While the sources could not give figures on what the central bank owes its creditors, the bank is reportedly facing eviction from premises it was renting throughout the country after failing to pay rentals.
Some of its projects such as building of houses in the capital under its Homelink facility have reportedly been halted and some of the properties were now under the hammer.
So serious were the problems facing the central bank that the International Monetary Fund (IMF) last October said the bank had continued to channel statutory reserves to finance quasi-fiscal projects, which rendered it incapable of backing up banks.
The multilateral financial institution said between January and August last year, US$16,3 million from the bank reserves was used to finance non-core activities that included financing Air Zimbabwe, paying presidential scholarships and financing diplomatic missions.
The IMF also revealed that the central bank accrued operating arrears in salaries, debts to the Zimbabwe Revenue Authority, pensions, communications and courier services.
Gono defended the use of the reserves saying the central bank was yet to be recapitalised by the treasury.
In response to several written questions from the Independent to the RBZ, the bank’s public relations executive Kumbirai Nhongo confirmed the bank was under-funded, but refused to give further details.
“Whilst we can confirm that treasury is seriously under-funding the central bank to levels that are now threatening the very existence of the Reserve Bank of Zimbabwe, itself a constitutionally enshrined institution, it would be inappropriate for us to go into the operational issues that are under the consideration of our principals in the global political agreement,” Nhongo said in written response. “We remain confident that objectivity and the Zimbabwe-first spirit will prevail sooner rather than later.”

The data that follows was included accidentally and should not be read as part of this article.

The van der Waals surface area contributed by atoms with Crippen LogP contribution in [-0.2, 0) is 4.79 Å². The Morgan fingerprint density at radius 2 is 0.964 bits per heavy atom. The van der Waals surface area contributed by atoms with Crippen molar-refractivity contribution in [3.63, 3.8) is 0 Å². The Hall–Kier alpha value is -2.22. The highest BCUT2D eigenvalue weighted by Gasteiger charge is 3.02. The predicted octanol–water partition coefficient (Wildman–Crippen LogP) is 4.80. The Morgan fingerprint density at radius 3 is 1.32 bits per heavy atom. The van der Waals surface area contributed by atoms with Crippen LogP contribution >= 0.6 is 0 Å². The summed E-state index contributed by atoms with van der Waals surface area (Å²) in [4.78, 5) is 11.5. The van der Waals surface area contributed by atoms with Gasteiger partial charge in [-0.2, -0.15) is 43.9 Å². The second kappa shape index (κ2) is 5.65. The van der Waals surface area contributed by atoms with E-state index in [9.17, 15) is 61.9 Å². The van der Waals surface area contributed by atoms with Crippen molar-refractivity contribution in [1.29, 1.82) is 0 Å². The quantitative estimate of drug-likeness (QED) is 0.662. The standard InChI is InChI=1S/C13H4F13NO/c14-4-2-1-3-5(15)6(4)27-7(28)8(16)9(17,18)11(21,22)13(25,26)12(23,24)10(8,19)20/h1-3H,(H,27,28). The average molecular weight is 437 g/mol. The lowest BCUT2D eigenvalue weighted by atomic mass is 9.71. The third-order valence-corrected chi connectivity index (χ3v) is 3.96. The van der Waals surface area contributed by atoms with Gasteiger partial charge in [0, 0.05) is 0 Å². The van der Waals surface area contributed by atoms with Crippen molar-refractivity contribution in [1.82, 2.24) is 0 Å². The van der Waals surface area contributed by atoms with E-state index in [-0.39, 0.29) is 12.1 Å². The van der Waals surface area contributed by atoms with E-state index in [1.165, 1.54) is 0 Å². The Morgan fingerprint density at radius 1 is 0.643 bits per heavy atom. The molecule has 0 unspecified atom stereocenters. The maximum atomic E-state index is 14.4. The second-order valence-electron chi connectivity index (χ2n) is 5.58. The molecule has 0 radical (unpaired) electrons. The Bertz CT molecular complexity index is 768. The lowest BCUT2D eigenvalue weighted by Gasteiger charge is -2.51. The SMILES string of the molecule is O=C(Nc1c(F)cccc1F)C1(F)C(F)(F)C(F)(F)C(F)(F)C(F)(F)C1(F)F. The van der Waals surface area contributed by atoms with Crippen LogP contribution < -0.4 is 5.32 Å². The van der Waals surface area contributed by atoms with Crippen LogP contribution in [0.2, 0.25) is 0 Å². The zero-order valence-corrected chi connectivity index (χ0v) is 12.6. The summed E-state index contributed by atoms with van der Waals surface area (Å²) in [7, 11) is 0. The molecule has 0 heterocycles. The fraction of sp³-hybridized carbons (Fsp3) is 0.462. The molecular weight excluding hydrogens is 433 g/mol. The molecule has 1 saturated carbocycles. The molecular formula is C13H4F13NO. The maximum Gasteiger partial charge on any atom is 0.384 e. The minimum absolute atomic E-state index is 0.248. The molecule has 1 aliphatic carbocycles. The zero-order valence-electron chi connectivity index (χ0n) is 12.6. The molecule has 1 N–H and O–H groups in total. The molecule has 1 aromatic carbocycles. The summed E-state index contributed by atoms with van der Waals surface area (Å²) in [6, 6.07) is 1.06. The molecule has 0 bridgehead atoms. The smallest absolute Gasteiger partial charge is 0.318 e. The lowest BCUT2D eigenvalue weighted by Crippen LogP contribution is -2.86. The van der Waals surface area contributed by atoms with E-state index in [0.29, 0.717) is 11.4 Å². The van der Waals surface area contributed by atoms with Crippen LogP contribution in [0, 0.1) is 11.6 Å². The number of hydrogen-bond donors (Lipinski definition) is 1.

Efforts to speak to Gono or Biti were in vain yesterday as they were reportedly on holiday.
Last December, the central bank said it could no longer exercise its function of the lender of last resort because of the under-funding by treasury.
The apex bank said this when banks were unable to dispense cash to clients during the festive season.
“The central bank is being acutely under-funded by treasury leaving the institution with no capacity to independently perform the lender-of-last-resort function let alone afford to import currency for banks,” the RBZ said.
It said in 2009 it received US$1,5 million from treasury to cover all operations, overheads and any other statutory obligations the bank had to implement.
Biti and Gono have been engaged in a duel for the control of the country’s economic levers since the inclusive government was incepted last February.
Their war of attrition also divided politicians along party lines as evidenced by the debate on the RBZ Amendment Bill last November.
The Bill was passed by the House of Assembly but faced resistance in the Zanu PF-dominated Senate.
In the 2010 budget, the RBZ was allocated US$10 million for all its operations including the “sustenance of the electronic payment system and subscriptions to SWIFT service providers”, a figure the bank said was too little.